In rare circumstances, patients with disabling supraventricular tachycardia that proves refractory to treatment with medication or antitachycardia pacing devices may require interruption of normal atrioventricular conduction and implantation of a permanent pacemaker for effective control of their arrhythmia. In the past, a cardiac surgical procedure was required to interrupt normal atrioventricular conduction; however, a closed-chest catheter technique to interrupt normal atrioventricular conduction has recently been described. We describe three patients in whom normal atrioventricular conduction was interrupted with this closed-chest technique. The procedure was accomplished without complication in all patients after invasive electrophysiologic studies were used to evaluate the mechanisms of tachycardia, the characteristics of the atrioventricular conduction system, and the potential use of antitachycardia pacing systems. All patients remain alive 5 to 9 months after the procedure, with no signs of recovery of normal atrioventricular conduction and no evidence of pacemaker dysfunction. Catheter ablation of the atrioventricular conduction system offers a promising alternative to a cardiac surgical procedure in carefully selected patients with disabling supraventricular tachycardia.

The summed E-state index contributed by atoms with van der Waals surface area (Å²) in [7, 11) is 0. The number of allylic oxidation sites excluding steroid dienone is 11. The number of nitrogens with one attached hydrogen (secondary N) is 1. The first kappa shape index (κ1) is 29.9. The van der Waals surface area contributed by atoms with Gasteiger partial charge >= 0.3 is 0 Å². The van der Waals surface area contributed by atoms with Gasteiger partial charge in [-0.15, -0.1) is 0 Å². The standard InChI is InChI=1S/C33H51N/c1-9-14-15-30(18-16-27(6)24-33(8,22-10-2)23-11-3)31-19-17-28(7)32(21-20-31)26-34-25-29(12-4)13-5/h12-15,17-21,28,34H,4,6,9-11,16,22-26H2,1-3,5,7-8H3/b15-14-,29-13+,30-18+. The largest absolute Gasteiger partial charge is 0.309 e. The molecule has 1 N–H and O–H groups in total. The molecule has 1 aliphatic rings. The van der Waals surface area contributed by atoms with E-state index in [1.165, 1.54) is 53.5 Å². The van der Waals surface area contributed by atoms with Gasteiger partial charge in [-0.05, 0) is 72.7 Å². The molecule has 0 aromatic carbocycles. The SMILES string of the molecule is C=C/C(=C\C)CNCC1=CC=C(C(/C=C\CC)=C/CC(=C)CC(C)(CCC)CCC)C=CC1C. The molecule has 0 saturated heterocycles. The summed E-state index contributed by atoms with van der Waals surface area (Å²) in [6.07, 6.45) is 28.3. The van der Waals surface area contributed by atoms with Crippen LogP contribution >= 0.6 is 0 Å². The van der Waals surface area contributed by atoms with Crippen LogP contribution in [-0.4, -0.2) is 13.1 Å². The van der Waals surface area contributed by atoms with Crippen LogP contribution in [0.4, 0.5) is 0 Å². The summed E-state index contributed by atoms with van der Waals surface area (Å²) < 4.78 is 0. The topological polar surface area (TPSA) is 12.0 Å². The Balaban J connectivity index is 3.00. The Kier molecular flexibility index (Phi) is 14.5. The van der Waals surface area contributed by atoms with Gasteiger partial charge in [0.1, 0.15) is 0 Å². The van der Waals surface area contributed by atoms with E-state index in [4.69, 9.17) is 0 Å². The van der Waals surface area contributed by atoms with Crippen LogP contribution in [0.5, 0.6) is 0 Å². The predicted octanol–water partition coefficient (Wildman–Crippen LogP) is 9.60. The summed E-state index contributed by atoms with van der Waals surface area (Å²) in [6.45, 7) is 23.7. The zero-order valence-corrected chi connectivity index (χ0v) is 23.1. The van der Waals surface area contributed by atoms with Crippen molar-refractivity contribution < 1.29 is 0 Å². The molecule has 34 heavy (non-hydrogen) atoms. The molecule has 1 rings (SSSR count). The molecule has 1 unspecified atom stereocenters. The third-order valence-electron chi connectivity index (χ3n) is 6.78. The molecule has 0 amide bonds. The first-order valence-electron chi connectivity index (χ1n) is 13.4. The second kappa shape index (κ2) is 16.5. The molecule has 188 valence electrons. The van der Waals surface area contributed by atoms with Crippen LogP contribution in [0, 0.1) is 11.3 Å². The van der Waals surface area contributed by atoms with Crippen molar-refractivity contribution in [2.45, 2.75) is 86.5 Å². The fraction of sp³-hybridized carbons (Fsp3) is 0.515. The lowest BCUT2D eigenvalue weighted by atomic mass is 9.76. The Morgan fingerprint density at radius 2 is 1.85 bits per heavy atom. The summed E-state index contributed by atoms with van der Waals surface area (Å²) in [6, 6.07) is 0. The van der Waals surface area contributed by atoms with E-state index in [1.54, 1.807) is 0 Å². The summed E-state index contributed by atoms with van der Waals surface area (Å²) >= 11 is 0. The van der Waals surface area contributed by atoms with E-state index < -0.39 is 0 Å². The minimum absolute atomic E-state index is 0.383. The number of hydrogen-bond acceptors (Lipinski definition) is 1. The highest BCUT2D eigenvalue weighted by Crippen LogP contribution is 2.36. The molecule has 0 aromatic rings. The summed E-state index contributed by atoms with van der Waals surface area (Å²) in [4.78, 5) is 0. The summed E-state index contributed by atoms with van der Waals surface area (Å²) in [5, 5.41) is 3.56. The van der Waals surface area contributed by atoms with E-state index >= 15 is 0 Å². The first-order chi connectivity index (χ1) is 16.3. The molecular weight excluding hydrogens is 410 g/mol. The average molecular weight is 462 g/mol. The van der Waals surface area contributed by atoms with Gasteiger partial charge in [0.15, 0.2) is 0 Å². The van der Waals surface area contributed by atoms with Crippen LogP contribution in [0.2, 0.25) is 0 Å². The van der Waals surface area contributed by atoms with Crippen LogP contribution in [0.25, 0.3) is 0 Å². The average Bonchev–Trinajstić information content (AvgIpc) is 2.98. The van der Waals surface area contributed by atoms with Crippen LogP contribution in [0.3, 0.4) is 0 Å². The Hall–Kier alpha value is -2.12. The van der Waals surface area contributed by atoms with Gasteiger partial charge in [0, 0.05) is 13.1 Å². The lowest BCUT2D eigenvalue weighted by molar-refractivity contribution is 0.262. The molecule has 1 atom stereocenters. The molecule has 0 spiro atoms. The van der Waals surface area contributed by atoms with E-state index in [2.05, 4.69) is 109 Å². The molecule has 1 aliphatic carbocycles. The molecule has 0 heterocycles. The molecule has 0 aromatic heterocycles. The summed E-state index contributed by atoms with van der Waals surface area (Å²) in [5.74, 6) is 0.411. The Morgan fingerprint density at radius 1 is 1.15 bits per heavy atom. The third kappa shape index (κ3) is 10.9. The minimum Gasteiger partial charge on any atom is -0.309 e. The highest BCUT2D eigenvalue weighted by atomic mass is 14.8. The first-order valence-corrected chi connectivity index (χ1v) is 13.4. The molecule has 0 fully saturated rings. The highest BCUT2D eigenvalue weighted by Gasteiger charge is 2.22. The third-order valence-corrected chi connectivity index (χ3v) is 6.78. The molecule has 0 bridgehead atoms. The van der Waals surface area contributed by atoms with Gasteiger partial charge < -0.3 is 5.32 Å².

|Original language||English (US)|
|Number of pages||6|
|Journal||Mayo Clinic proceedings|
|State||Published - Dec 1 1983|
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